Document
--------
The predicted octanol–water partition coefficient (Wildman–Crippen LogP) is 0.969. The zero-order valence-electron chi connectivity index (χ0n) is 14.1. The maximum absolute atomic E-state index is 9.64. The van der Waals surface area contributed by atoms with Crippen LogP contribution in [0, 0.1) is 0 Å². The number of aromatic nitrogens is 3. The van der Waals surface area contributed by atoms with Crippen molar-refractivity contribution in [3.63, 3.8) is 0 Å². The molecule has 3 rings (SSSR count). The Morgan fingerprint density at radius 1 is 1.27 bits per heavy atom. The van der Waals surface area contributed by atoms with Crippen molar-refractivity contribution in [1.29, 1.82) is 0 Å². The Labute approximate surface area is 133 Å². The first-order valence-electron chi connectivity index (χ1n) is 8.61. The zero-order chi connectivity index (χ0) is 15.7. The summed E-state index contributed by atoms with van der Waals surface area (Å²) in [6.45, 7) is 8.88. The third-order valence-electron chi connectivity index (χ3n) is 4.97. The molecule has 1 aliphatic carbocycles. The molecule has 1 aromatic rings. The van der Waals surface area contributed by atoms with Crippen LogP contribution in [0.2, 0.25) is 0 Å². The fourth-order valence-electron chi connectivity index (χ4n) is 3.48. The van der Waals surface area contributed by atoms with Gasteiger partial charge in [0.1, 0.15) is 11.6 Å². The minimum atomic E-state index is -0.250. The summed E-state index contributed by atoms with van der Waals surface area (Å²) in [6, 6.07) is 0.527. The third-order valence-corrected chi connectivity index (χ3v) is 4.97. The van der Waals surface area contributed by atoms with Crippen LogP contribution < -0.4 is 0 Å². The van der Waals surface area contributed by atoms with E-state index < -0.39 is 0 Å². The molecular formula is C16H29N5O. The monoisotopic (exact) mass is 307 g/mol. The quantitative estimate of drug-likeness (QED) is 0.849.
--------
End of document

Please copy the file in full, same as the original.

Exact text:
The predicted octanol–water partition coefficient (Wildman–Crippen LogP) is 0.969. The zero-order valence-electron chi connectivity index (χ0n) is 14.1. The maximum absolute atomic E-state index is 9.64. The van der Waals surface area contributed by atoms with Crippen LogP contribution in [0, 0.1) is 0 Å². The number of aromatic nitrogens is 3. The van der Waals surface area contributed by atoms with Crippen molar-refractivity contribution in [3.63, 3.8) is 0 Å². The molecule has 3 rings (SSSR count). The Morgan fingerprint density at radius 1 is 1.27 bits per heavy atom. The van der Waals surface area contributed by atoms with Crippen molar-refractivity contribution in [1.29, 1.82) is 0 Å². The Labute approximate surface area is 133 Å². The first-order valence-electron chi connectivity index (χ1n) is 8.61. The zero-order chi connectivity index (χ0) is 15.7. The summed E-state index contributed by atoms with van der Waals surface area (Å²) in [6.45, 7) is 8.88. The third-order valence-electron chi connectivity index (χ3n) is 4.97. The molecule has 1 aliphatic carbocycles. The molecule has 1 aromatic rings. The van der Waals surface area contributed by atoms with Crippen LogP contribution in [0.2, 0.25) is 0 Å². The fourth-order valence-electron chi connectivity index (χ4n) is 3.48. The van der Waals surface area contributed by atoms with Gasteiger partial charge in [0.1, 0.15) is 11.6 Å². The minimum atomic E-state index is -0.250. The summed E-state index contributed by atoms with van der Waals surface area (Å²) in [6, 6.07) is 0.527. The third-order valence-corrected chi connectivity index (χ3v) is 4.97. The van der Waals surface area contributed by atoms with Crippen LogP contribution < -0.4 is 0 Å². The van der Waals surface area contributed by atoms with E-state index < -0.39 is 0 Å². The molecular formula is C16H29N5O. The monoisotopic (exact) mass is 307 g/mol. The quantitative estimate of drug-likeness (QED) is 0.849.